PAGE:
Place netarine in the bottom of the greased pie pan.  Pour mixture over the fruit.  Bake for 30 minutes.  Serve warm.  If you like, sprinkle with powdered sugar or ice cream.

Raspberry Rhubarb Crumble

Nothing says Spring like fruit desserts.  I absolutely love fruit, and come summer I begin dreaming of lemons, and strawberries, and melon, oh my!  In celebration of the lovely weather here in the Midwest, and my longing for juicy fruit, I made a lovely recipe for crumble.

Crumble is also sometimes called fruit crisp.  Crumble is a delicious topping consisting of oats, some type of fat (usually butter or margarine), flour, and sugar.  It is a very simple English peasant dish that was made for dessert when fruit was abundant.  It’s a lovely, simple dish that is very comforting.

Crumble can be made with any combination of fruit.  I used rhubarb and raspberry because I had these hiding out in my freezer.  I also chose them because rhubarb naturally somewhat sour, so it is commonly paired with a particularly sweet fruit to even out the flavor.  This is why there is often strawberry/rhubarb combinations in recipes.  You can use any combination of fruit you would like in similar measurements.

I recently discovered that rhubarb is not as common as I had initially assumed.  Growing up, I ate rhubarb frequently.  At home we had a neighbor with an overflowing patch of rhubarb.  She frequently gave us large bundles of the vegetable (yes, it is technically a vegetable).  It seems as though everyone had their own little patch of rhubarb.  In fact, my father’s favorite breakfast was pancakes and rhubarb.  Yet, after moving to the city, I found that some of my friends had never heard of rhubarb!  If you are one of those people I encourage you to try some.  You can often find it at farmers markets or local organic food stores.  Sometimes, even the larger food markets have it fresh or in the freezer section.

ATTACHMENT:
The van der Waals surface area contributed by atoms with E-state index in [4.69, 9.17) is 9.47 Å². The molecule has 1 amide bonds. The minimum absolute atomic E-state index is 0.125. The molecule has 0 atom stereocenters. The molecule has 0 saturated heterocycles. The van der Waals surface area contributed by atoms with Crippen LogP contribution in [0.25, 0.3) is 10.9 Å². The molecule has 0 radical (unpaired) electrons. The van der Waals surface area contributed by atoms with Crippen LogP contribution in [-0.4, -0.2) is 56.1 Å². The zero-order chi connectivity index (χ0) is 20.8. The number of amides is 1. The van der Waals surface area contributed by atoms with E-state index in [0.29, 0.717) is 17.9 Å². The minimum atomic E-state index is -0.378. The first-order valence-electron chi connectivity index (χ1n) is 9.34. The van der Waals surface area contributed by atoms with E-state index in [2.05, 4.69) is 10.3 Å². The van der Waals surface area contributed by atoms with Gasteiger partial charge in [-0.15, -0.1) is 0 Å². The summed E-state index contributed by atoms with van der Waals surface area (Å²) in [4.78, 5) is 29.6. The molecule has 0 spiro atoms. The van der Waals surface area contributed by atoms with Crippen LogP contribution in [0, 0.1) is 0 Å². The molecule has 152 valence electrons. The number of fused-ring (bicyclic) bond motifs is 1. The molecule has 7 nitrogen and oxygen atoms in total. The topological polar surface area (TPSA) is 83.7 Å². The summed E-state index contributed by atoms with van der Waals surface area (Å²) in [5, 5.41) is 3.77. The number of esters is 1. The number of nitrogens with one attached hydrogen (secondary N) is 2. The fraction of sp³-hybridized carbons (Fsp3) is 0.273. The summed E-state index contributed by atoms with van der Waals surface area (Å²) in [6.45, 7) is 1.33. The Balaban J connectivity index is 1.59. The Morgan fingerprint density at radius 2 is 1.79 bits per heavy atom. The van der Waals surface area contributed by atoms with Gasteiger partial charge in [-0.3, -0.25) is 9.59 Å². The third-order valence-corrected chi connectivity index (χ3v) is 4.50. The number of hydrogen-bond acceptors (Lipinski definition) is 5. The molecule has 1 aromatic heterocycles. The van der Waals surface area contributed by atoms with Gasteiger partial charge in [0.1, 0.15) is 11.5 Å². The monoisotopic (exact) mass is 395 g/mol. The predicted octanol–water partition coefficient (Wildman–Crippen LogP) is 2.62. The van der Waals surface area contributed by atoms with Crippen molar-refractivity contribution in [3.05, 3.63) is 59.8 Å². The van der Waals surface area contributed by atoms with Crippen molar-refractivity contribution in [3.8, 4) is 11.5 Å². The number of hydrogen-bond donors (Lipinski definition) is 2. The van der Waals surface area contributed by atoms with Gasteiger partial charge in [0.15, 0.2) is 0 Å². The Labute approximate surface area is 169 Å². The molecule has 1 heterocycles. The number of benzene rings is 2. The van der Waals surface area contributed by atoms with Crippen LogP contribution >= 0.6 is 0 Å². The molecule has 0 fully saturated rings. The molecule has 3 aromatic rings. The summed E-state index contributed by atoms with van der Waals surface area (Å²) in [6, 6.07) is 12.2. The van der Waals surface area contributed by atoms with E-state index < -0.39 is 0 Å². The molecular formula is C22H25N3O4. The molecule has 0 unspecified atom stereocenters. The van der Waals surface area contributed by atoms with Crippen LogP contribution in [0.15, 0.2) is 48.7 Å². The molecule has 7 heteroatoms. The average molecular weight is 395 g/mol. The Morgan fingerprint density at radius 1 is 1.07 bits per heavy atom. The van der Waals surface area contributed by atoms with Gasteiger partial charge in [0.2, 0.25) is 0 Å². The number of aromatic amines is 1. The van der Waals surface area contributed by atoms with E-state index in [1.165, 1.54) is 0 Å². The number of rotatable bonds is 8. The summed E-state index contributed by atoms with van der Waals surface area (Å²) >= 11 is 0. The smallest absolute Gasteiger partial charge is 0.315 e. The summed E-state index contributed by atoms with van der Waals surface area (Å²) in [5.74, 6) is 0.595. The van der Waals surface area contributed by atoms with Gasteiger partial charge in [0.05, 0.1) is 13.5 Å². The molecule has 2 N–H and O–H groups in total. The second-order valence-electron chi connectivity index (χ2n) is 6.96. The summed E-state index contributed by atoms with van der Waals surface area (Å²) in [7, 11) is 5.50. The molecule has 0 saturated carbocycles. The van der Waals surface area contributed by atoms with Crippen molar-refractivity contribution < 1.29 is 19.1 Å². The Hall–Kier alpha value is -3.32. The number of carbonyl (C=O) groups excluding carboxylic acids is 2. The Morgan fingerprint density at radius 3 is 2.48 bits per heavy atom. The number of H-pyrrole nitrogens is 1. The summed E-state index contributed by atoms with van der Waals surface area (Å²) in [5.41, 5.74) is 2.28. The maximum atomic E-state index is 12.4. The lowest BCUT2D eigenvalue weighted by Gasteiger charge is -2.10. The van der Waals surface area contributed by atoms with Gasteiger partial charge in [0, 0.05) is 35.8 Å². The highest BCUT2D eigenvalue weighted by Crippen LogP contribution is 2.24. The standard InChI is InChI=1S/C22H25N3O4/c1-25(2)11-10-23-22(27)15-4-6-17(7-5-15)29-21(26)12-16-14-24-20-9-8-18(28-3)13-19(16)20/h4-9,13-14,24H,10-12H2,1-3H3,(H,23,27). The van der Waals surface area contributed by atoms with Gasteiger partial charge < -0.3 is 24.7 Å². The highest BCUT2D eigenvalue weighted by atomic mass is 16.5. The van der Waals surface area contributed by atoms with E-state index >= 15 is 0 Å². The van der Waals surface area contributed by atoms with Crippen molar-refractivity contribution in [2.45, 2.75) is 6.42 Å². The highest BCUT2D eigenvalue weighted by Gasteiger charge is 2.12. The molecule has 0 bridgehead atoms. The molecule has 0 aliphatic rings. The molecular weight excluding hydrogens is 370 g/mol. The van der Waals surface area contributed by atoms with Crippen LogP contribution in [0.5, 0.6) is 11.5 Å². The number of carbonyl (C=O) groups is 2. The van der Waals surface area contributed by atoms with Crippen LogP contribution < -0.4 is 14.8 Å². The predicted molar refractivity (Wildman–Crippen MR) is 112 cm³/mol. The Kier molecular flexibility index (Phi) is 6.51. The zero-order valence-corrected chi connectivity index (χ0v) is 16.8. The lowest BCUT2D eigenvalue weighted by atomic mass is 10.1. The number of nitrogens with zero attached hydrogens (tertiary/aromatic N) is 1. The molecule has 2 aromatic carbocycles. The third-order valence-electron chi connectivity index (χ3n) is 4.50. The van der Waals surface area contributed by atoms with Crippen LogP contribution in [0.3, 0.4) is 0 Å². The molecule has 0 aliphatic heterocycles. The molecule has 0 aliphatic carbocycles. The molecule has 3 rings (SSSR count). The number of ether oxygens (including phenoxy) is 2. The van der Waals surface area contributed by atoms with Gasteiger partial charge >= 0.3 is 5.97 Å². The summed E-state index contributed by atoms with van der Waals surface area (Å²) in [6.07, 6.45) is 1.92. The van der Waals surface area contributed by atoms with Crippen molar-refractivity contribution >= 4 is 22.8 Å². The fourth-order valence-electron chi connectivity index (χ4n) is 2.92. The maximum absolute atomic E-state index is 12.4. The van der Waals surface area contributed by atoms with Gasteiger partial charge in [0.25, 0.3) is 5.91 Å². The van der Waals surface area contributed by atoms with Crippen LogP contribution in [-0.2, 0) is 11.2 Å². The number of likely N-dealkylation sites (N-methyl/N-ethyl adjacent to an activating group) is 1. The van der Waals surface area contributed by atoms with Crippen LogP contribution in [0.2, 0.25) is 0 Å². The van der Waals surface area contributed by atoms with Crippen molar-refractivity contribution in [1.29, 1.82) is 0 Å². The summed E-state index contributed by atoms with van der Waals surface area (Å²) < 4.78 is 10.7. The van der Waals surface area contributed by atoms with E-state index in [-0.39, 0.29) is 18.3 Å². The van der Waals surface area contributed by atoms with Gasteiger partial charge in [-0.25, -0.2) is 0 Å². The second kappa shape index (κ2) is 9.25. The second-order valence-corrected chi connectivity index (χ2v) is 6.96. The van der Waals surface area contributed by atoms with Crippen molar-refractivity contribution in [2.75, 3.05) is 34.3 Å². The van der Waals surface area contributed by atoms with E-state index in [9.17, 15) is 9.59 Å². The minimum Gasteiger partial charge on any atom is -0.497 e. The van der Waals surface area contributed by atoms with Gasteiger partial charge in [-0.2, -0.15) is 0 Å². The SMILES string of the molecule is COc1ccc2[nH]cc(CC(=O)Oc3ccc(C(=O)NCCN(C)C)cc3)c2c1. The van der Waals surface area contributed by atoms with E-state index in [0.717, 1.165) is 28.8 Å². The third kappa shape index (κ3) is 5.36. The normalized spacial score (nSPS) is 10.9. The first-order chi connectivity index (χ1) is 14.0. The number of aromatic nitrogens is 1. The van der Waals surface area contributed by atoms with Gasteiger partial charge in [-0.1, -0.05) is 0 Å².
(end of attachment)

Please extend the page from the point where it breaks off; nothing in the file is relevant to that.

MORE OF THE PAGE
So, here is what you need to know about rhubarb.

1) Rhubarb is to vegetables what tomatoes are to fruit.  While it is technically a vegetable, it is cooked, eaten, and treated like a fruit.  It has a tangy, sour, and slightly sweet flavor.  You can easily cook it with a little sugar and water and make a delicious sauce.

2) Do not eat rhubarb raw!  Without cooking, rhubarb is very fibrous and bitter.  The stalks are similar in texture to celery, but nearly impossible to eat.  Don’t worry; cooking rhubarb is simple.  See #1.

3)  If you are getting your rhubarb from the garden or with the leaves attached, do not eat or use the leaves.  Rhubarb leaves have a small amount of toxins in them.  While not dangerous if touched, eating them could be hazardous to your health.  Simply chop them off and throw them out!

Adapted from The Cutting Edge of Ordinary